–Michele, Sales

Texas Trails Series – by Susan Page Davis, Vickie McDonough, and Darlene Franklin

Finally, we have to recommend a title of our own. Lone Star Trail and Captive Trail are two new releases here that we are so excited about. They are the first two in a series of six and they are sure to get you hooked.

The six-book series about four generations of the Morgan family living, fighting, and thriving amidst a turbulent Texas history spanning from 1845 to 1896 begins with Lone Star Trail.  Judson (Jud) Morgan’s father died for Texas’ freedom during the war for independence.  So when the Society for the Protection of German Immigrants in Texas (the Verein) attempts to colonize a New Germany in his country, he takes a stand against them. After Wande Fleischers’ fiancée marries someone else, the young fraulein determines to make new life for herself in Texas.  With the help of Jud’s sister Marion, Wande learns English and becomes a trusted friend to the entire Morgan family. As much as Jud dislikes the German invasion, he can’t help admiring Wande.  She is sweet and cheerful as she serves the Lord and all those around her.  Can the rancher put aside his prejudice to forge a new future? Through Jud and Wande, we learn the powerful lessons of forgiveness and reconciliation among a diverse community of believers.

Captive Trail is second in a six-book series about four generations of the Morgan family living, fighting, and thriving amidst a turbulent Texas history spanning from 1845 to 1896.  Although a series, each book can be read on its own. Taabe Waipu has run away from her Comanche village and is fleeing south in Texas on a horse she stole from a dowry left outside her family’s teepee.  The horse has an accident and she is left on foot, injured and exhausted.  She staggers onto a road near Fort Chadbourne and collapses. On one of the first runs through Texas, Butterfield Overland Mail Company driver Ned Bright carries two Ursuline nuns returning to their mission station.  They come across a woman who is nearly dead from exposure and dehydration and take her to the mission. With some detective work, Ned discovers Taabe Waipu identity. He plans to unite her with her family, but the Comanche have other ideas, and the two end up defending the mission station. Through Taabe and Ned we learn the true meaning of healing and restoration amid seemingly powerless situations.

We hope you find these suggestions helpful!

~Your fiction team!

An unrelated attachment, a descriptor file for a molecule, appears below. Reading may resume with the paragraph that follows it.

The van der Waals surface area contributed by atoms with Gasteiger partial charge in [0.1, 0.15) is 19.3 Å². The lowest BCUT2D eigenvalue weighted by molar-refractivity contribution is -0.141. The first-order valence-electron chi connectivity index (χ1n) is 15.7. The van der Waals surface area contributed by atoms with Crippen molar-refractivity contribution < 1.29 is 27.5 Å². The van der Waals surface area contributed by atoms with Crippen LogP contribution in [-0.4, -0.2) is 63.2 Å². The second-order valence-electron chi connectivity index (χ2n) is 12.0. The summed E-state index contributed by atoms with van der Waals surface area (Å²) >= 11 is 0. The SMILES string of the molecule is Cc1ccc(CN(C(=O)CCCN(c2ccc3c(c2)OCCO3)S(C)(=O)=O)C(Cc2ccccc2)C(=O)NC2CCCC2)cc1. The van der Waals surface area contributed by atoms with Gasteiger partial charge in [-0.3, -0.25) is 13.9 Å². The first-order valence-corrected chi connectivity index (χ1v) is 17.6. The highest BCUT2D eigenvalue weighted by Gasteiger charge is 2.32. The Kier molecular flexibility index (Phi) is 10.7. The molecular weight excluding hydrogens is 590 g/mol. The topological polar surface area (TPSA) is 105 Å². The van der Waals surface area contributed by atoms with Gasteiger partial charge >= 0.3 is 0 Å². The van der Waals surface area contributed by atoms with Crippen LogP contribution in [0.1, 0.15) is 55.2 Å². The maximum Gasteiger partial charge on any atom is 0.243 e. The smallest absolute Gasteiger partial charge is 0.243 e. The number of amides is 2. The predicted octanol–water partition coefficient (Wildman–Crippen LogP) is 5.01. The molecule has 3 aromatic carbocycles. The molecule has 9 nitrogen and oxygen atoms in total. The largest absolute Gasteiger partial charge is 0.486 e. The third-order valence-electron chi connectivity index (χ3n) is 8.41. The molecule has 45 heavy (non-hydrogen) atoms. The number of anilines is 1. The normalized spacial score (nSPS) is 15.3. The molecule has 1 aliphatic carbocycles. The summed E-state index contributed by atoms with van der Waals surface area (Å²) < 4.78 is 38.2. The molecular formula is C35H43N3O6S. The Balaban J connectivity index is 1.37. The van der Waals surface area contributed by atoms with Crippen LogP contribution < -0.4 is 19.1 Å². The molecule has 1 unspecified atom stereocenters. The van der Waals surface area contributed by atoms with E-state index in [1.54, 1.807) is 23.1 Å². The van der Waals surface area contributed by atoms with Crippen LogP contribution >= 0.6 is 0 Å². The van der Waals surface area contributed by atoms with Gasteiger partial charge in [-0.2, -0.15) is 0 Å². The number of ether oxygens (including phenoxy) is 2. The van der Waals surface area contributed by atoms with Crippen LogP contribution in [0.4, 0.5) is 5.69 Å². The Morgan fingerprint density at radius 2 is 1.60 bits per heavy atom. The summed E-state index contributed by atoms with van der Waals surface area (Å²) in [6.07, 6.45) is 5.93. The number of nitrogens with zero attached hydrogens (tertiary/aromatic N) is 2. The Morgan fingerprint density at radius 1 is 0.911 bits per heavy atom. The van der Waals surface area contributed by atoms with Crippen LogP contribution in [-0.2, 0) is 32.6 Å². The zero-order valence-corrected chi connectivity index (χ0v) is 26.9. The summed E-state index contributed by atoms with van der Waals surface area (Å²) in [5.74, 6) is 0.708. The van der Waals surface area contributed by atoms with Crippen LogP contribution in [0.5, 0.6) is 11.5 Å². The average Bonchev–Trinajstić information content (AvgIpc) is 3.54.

Night Song By Tricia Goyer

It was a very rainy day last Saturday. The house was empty. My youngest son returned to Valparaiso University the Thursday before and my husband had a meeting all day about adjunct work he planned for the fall semester.

Perfect day to snuggle up on our feather cushioned sofa with my cat on my lap, and Daisy on the floor next to me, and enjoy the end of the book I was reading, Night Song by Tricia Goyer.

Set during WWII, the author weaves together the lives of her three main characters around love—love of: music, each other, and the Lord of all creation. As the ever-present evil threatens to destroy their lives the female protagonist, Evie, is forced to return to Austria with her family—leaving her American boyfriend, Nick, just as he is called to serve in the war effort. Halfway around the world a young Jewish musician Jakub, watches as his father is dragged off by the SS men who soon return for Jakub and his mother and brother. They are sent off to a concentration camp in Czechoslovakia and separated from each other when they arrive. Their most prized possession, a very valuable violin, was secure in the hands of a friend. Or was it?

In order to live the comfortable life she is accustomed to in Austria, Evie finds herself forced to ignore the evil presence of the Nazis. Her dearest friend has joined the Resistance and loses her life, catapulting Evie into a life underground. After Evie is reported dead, Nick contemplates returning the correspondence sent to him regularly by his pastor’s daughter. Instead he volunteers for service on the front line.

It would break my heart to give any part of this carefully crafted narrative away, so I think I’ll leave the plot there.

The author did a fine job of moving the story along at a pace that kept me turning the pages. I was intrigued throughout the book to see how she would ultimately weave these three lives together around the love of music and the symbol provided by the most valuable violin.

If you have read Night Song, I would love to hear what you think.  If not, I highly recommend it for a quiet snuggle on the sofa!

~Deb